Monday, December 3, 2012

Hand Quilted Whole Cloth

Seven years ago when my daughter and my son-in-law became engaged I started designing this quilt for them. Having just moved to Montpellier in the south of France, I was influenced by the quilts and linens I saw there, in particular by the lovely boutis quilts. At the time, my knowledge of boutis was quite limited, so I borrowed the look and some of the motifs used in boutis and adapted them to this whole cloth hand stitched quilt.

The heart is one of the symbols used in wedding quilts.

Five years ago, when they got married, the quilt was no where near being completed, but it was well on it's way. Four years ago, when my husband and I stopped spending winters in France, I moved the quilt to Vancouver. (The summers are much too hot where we live in France for lap quilting.)

The section in the hoop shows the border that I am currently working on. There are 3 rows of border motifs.

Sadly since then, because other things always seem to take priority, I have spent very little time on the quilt. I love to hand quilt, and I tend to look at time spent quilting as a decadent pleasure, so often it gives way to something that seems more like work. (A bit warped - I know!)

All of the empty space between the motifs will be stitched into narrow channels,  imitating the background pattern found in traditional boutis.

But now, I am determined to finish the quilt. There is still a lot of stitching to do and there are always other obligations that have to take priority, but my goal is to spend a minimum of 10 hours each week at this quilt and make some substantial progress this winter. Realistically, the 10 hour minimum will not happen until after Christmas, but I will post my progress each week. Stay tuned!

Saturday, November 24, 2012

Books: A Few of My Favourite Things!

Much of what I have learned about quilting and needlework in general, I have learned from books and magazines. Most books give specifics for the "how to", as well as issue patterns. There are many excellent books on the subject of needlework, many in my own library. Below are a few new books that I have recently acquired.

Within the last number of years, I have devoted much time to learning about the southern French needleart of boutis. Aside from describing the technique, I have also learned much about the rich heritage and tradition of this craft from books. Learning about the history of French needlework has made me understand the importance of the design of a quilt. With information that I have retrieved from books, I feel that it has added a new dimension and significance to the things that I make.

"Piecework" is one of the few magazines I subscribe to. Each issue has articles and stories describing the rich history of different types of needlework from around the world. Some recent articles were about the Bayeaux tapestry in France, the handwork described in novels by Jane Austen, Fanny Burney, Charlotte Bronte, etc., the history of Estonian lace, Chinese embroidery, etc.. A great read for a rainy, dark Sunday afternoon.

"Selvedge" magazine is another favourite. It is informative of the contemporary fibre art scene, and often discusses the history of a specific technique as well. The photography and style of the magazine itself is a work of art.

"Mastering Precision Piecing" by Sally Collins is an excellent how-to on piecing. The Quilt Show, an on-line quilting program (, recently made Sally's accompanying video available for all of it's members. It was one of the best classes in piecing that I have seen, and is meant both for new quilters as well as more experienced quilters who have perhaps given up precision for speed. A very good remedial class.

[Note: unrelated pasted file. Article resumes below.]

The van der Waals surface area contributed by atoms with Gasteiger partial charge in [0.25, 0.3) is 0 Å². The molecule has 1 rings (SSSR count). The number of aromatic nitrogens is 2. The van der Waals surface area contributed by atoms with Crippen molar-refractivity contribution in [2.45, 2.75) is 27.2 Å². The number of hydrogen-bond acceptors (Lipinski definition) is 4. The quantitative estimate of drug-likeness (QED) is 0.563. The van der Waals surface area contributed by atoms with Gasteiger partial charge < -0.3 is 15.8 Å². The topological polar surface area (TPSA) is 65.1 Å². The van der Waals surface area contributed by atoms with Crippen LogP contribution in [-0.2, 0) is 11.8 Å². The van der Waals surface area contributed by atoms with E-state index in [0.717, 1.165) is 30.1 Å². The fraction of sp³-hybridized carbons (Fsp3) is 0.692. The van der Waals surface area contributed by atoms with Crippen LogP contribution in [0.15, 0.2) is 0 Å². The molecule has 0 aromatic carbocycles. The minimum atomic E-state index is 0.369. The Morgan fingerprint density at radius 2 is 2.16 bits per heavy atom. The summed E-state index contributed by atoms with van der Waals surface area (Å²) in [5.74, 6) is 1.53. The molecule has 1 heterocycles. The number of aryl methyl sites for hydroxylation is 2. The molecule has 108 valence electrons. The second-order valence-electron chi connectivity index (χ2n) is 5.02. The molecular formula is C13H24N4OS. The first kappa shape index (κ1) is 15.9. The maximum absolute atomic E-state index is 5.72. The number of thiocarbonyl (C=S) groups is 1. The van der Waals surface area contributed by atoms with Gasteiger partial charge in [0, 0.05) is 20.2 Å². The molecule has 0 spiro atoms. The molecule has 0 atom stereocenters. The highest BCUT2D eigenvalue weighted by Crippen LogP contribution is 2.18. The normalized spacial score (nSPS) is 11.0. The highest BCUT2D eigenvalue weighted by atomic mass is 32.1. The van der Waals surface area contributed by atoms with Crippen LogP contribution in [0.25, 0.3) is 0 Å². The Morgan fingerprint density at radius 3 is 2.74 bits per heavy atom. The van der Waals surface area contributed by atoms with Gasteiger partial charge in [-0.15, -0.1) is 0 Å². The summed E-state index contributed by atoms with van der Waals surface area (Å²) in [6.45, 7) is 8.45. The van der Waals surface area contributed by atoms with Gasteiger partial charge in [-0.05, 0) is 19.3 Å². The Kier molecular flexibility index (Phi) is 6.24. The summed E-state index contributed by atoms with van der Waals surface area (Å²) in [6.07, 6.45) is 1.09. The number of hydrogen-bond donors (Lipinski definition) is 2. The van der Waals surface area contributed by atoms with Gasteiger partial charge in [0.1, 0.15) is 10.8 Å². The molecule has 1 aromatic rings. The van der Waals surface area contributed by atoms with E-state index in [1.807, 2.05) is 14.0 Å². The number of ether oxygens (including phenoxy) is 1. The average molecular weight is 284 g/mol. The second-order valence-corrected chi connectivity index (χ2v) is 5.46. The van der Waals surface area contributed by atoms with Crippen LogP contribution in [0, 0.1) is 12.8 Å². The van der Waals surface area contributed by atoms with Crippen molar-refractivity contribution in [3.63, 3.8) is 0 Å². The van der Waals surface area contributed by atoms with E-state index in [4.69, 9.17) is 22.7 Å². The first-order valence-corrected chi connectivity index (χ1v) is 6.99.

"Piece by Piece" is by award winning quilter Sharon Schamber. Her quilts are amazing! The intricacy of her designs and the precision workmanship is worth a study.

Discussing quilts and the women who made them in 19th century America is "Hearts and Hands: The Influence of Women and Quilts on American Society" by Pat Ferrero, Elaine Hedges and Julie Silber. I have not yet had time to read this book, but it looks very intriguing and includes some great photography of life in the 19th century as well as photos of 19th century quilts.

Since beginning my study of boutis, Kathryn Berenson's book, "Quilts of Provence: The Art and Craft of French Quiltmaking", has been my textbook. Much of my interest in boutis, as well as much of what I have learned, comes from this book.

"Marseille: The Cradle of White Corded Quilting" is her newest book on the history this French needlework, focussing on "white corded quiting", or boutis. It is already a new favourite of mine.

Even with the incredible amount of information available on the internet today, books should not be underestimated nor set aside. For me, it is still a very useful resource, and a well used, often referred to book is a teacher who available at all times.

Thursday, November 8, 2012

The Tristan Quilt at the V & A

On our recent visit to London, one of our first stops was at the Victoria and Albert Museum. Established in 1852 and named for Queen Victoria and Prince Albert, who were strong supporters of it's founding, the museum is a facility that is both educational and cultural, and open to everyone. It is here, in the "Medieval and Renaissance Gallery" that I finally saw the "Tristan Quilt", one of the earliest surviving quilts showing stuffed, corded whitework (known as "Boutis" in France).

A Chihuly chandelier hangs in the grand lobby of the Victoria and Albert Museum.